Two exceptions exist:

  • The requirements don’t apply to a disconnecting means for a continuous industrial process if a disorderly shutdown will introduce increased or additional hazards.
  • Equipment ground-fault protection isn’t required if ground-fault protection of equipment is provided on the supply side of the feeder and on the load side of the transformer supplying the feeder.

Ground-fault protection of equipment isn’t permitted for fire pumps [695.6(G)], and it’s not required for emergency systems [700.31] or legally required standby systems [701.26].

Conductor identification

An insulated feeder neutral conductor must be identified in accordance with Sec. 200.6 [215.12(A)]. The requirement that this conductor be insulated is new with the 2017 NEC.

EGCs can be bare. Individually covered or insulated EGCs sized 6 AWG and smaller must have a continuous outer finish either green or green with one or more yellow stripes [215.12(B) and 250.119].

Insulated equipment grounding conductors 4 AWG and larger can be permanently re-identified with green marking at the time of installation at every point where the conductor is accessible [250.119(A)].

If the premises wiring system contains feeders supplied from more than one voltage system, then each ungrounded conductor (at all termination, connection, and splice points) must be identified by phase or line and system in accordance with (a) and (b) [215.12(C)(1)]:

(a) Identification method. Identification can be by color coding, marking tape, tagging, or other means approved by the authority having jurisdiction.

(b) Posting of identification method. Such identification must be documented in a manner that’s readily available, or it must be permanently posted at each panelboard.

Although the NEC doesn’t require a specific color code for ungrounded conductors, electricians often use the following color system for power and lighting conductor identification:

• 120/240V, single-phase — black, red, and white

• 120/208V, 3-phase — black, red, blue, and white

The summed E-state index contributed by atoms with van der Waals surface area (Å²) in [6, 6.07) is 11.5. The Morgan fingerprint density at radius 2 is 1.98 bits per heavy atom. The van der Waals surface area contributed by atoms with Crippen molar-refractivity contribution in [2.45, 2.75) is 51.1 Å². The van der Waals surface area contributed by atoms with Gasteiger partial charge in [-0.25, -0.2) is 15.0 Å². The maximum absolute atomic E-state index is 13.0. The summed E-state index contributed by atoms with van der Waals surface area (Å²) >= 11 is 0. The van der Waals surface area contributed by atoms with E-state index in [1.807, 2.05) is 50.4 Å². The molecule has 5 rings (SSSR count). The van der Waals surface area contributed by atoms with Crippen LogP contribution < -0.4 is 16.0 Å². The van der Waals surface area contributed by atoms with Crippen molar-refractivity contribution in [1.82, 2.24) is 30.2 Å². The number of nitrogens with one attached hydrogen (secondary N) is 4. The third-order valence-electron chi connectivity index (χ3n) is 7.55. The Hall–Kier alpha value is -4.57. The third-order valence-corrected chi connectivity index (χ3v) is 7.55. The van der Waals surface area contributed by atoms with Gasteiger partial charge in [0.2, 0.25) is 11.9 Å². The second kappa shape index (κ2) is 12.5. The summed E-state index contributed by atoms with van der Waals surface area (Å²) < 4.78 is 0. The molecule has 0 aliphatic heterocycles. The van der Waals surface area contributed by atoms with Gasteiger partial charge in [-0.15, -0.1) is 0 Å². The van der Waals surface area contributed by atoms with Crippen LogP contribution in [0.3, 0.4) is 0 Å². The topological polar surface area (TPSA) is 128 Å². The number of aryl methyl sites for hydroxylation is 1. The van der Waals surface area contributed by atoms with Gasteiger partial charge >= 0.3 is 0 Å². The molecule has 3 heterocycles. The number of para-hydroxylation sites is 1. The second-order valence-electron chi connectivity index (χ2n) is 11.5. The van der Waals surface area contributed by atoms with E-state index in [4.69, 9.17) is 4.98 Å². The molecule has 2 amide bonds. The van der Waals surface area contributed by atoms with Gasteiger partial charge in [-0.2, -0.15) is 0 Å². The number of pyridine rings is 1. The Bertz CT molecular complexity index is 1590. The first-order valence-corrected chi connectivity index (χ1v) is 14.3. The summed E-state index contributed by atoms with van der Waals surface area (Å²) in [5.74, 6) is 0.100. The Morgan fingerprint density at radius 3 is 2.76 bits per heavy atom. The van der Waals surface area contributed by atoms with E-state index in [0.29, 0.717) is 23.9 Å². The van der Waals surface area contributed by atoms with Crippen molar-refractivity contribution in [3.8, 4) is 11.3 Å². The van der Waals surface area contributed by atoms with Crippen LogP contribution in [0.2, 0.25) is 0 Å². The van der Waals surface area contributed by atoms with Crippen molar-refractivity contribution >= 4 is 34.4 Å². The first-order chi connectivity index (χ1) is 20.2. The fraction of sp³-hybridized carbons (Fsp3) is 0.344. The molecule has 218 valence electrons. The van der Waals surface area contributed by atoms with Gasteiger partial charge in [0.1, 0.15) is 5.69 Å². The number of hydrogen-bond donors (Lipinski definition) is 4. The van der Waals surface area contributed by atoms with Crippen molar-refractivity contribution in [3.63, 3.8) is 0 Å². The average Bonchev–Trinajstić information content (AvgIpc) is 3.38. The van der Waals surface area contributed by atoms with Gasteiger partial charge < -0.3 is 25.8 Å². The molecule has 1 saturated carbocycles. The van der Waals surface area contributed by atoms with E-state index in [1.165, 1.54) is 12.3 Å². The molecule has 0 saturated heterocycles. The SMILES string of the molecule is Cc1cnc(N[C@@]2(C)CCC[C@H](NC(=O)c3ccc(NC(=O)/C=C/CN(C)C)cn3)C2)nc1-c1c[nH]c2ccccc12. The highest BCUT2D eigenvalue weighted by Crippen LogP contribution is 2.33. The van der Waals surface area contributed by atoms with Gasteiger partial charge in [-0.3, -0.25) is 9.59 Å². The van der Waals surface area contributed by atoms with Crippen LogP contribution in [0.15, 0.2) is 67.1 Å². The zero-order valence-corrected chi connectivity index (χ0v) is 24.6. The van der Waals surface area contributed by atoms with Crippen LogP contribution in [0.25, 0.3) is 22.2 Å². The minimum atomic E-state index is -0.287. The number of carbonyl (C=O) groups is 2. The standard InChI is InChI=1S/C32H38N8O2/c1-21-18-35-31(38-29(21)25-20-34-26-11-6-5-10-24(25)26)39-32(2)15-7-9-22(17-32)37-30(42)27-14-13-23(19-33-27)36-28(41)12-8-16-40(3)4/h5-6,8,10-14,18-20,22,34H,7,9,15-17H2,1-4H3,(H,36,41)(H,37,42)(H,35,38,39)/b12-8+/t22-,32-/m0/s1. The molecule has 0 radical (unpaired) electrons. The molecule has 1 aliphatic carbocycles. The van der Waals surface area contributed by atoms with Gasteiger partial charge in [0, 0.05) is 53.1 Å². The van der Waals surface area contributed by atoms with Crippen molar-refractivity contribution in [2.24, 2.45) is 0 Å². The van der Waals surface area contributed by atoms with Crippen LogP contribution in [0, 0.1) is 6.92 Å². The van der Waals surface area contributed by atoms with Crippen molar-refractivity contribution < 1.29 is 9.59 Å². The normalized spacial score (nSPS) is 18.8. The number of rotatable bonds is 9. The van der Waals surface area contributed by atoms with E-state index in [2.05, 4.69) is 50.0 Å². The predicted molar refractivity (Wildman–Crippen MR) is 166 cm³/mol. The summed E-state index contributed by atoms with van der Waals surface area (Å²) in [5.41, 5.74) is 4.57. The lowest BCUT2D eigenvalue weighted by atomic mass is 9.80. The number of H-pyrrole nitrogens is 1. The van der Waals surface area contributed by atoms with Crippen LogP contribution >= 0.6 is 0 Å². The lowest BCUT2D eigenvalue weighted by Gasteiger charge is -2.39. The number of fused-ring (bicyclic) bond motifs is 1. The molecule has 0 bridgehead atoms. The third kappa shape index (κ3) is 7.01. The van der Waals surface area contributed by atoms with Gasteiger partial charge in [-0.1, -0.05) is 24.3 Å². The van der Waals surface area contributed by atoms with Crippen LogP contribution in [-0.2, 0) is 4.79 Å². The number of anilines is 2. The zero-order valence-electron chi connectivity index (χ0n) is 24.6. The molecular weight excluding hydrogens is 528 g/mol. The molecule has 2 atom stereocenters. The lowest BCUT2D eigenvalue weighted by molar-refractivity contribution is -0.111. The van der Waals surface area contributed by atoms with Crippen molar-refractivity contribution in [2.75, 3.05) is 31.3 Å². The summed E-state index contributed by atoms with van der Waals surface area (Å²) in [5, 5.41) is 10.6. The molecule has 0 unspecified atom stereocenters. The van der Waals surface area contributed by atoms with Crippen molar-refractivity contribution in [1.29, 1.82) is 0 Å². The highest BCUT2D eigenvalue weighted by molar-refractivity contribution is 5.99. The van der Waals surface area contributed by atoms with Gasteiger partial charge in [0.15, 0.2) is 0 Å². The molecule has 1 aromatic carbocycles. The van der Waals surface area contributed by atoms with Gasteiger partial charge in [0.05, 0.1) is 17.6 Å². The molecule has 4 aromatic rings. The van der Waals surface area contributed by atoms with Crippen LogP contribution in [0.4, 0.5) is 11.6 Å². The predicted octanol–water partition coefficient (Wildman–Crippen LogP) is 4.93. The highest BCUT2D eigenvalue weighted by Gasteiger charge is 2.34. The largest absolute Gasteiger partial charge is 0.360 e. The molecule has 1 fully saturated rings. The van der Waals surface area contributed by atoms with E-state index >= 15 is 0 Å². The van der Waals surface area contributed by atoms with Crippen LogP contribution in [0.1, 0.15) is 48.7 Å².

• 120/240V, 3-phase — black, orange, blue, and white

• 277/480V, 3-phase — brown, orange, yellow, and gray; or, brown, purple, yellow, and gray

Avoiding feeder problems

The NEC provides the minimum size a feeder must be. It also recommends upsizing your conductors for voltage drop. However, there are many other factors to consider for a successful feeder installation, including selecting an insulation appropriate for the application and environment.

These materials are provided to us by Mike Holt Enterprises in Leesburg, Fla. To view Code training materials offered by this company, visit

About the Author

Mike Holt

Mike Holt is the owner of Mike Holt Enterprises (, one of the largest electrical publishers in the United States. He earned a master's degree in the Business Administration Program (MBA) from the University of Miami. He earned his reputation as a National Electrical Code (NEC) expert by working his way up through the electrical trade. Formally a construction editor for two different trade publications, Mike started his career as an apprentice electrician and eventually became a master electrician, an electrical inspector, a contractor, and an educator. Mike has taught more than 1,000 classes on 30 different electrical-related subjects — ranging from alarm installations to exam preparation and voltage drop calculations. He continues to produce seminars, videos, books, and online training for the trade as well as contribute monthly Code content to EC&M magazine.